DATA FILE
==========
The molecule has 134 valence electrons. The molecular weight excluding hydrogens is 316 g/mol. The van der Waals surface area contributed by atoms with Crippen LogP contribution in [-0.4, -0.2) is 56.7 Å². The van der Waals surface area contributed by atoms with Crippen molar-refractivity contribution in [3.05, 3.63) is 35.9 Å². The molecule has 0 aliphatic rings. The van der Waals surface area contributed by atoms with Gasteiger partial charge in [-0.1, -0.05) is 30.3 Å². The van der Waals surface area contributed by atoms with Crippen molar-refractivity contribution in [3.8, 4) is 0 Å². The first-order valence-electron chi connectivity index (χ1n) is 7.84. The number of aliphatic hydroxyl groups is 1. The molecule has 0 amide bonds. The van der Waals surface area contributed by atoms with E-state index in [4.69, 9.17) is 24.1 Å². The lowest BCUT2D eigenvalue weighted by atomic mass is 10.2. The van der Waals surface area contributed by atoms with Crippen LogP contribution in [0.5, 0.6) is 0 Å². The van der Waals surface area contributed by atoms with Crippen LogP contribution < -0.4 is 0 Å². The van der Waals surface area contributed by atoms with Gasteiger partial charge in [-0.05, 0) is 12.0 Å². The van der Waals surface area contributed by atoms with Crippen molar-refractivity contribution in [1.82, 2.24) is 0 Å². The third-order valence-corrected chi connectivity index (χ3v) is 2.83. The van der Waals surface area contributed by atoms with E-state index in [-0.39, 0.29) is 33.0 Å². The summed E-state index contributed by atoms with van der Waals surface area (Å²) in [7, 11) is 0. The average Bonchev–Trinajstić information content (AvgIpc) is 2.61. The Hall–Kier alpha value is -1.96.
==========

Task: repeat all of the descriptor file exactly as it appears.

The molecule has 134 valence electrons. The molecular weight excluding hydrogens is 316 g/mol. The van der Waals surface area contributed by atoms with Crippen LogP contribution in [-0.4, -0.2) is 56.7 Å². The van der Waals surface area contributed by atoms with Crippen molar-refractivity contribution in [3.05, 3.63) is 35.9 Å². The molecule has 0 aliphatic rings. The van der Waals surface area contributed by atoms with Gasteiger partial charge in [-0.1, -0.05) is 30.3 Å². The van der Waals surface area contributed by atoms with Crippen molar-refractivity contribution in [3.8, 4) is 0 Å². The first-order valence-electron chi connectivity index (χ1n) is 7.84. The number of aliphatic hydroxyl groups is 1. The molecule has 0 amide bonds. The van der Waals surface area contributed by atoms with E-state index in [4.69, 9.17) is 24.1 Å². The lowest BCUT2D eigenvalue weighted by atomic mass is 10.2. The van der Waals surface area contributed by atoms with Crippen LogP contribution in [0.5, 0.6) is 0 Å². The van der Waals surface area contributed by atoms with Crippen LogP contribution < -0.4 is 0 Å². The van der Waals surface area contributed by atoms with Gasteiger partial charge in [-0.05, 0) is 12.0 Å². The van der Waals surface area contributed by atoms with Crippen molar-refractivity contribution in [1.82, 2.24) is 0 Å². The third-order valence-corrected chi connectivity index (χ3v) is 2.83. The van der Waals surface area contributed by atoms with E-state index in [-0.39, 0.29) is 33.0 Å². The summed E-state index contributed by atoms with van der Waals surface area (Å²) in [7, 11) is 0. The average Bonchev–Trinajstić information content (AvgIpc) is 2.61. The Hall–Kier alpha value is -1.96.